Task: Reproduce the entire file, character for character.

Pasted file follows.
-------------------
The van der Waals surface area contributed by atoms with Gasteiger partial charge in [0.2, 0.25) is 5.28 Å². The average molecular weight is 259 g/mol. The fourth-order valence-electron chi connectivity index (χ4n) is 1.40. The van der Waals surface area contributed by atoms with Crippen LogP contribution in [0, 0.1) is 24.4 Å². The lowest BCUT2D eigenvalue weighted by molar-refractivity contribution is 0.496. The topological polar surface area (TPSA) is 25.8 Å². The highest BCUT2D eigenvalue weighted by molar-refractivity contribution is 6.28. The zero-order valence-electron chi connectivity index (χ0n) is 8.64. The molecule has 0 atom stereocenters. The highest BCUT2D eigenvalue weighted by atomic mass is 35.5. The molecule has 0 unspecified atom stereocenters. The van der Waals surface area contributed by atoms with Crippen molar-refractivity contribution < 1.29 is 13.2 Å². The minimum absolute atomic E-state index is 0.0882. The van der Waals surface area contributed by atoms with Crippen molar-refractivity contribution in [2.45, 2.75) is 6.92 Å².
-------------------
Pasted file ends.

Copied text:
The van der Waals surface area contributed by atoms with Gasteiger partial charge in [0.2, 0.25) is 5.28 Å². The average molecular weight is 259 g/mol. The fourth-order valence-electron chi connectivity index (χ4n) is 1.40. The van der Waals surface area contributed by atoms with Crippen LogP contribution in [0, 0.1) is 24.4 Å². The lowest BCUT2D eigenvalue weighted by molar-refractivity contribution is 0.496. The topological polar surface area (TPSA) is 25.8 Å². The highest BCUT2D eigenvalue weighted by molar-refractivity contribution is 6.28. The zero-order valence-electron chi connectivity index (χ0n) is 8.64. The molecule has 0 atom stereocenters. The highest BCUT2D eigenvalue weighted by atomic mass is 35.5. The molecule has 0 unspecified atom stereocenters. The van der Waals surface area contributed by atoms with Crippen molar-refractivity contribution < 1.29 is 13.2 Å². The minimum absolute atomic E-state index is 0.0882. The van der Waals surface area contributed by atoms with Crippen molar-refractivity contribution in [2.45, 2.75) is 6.92 Å².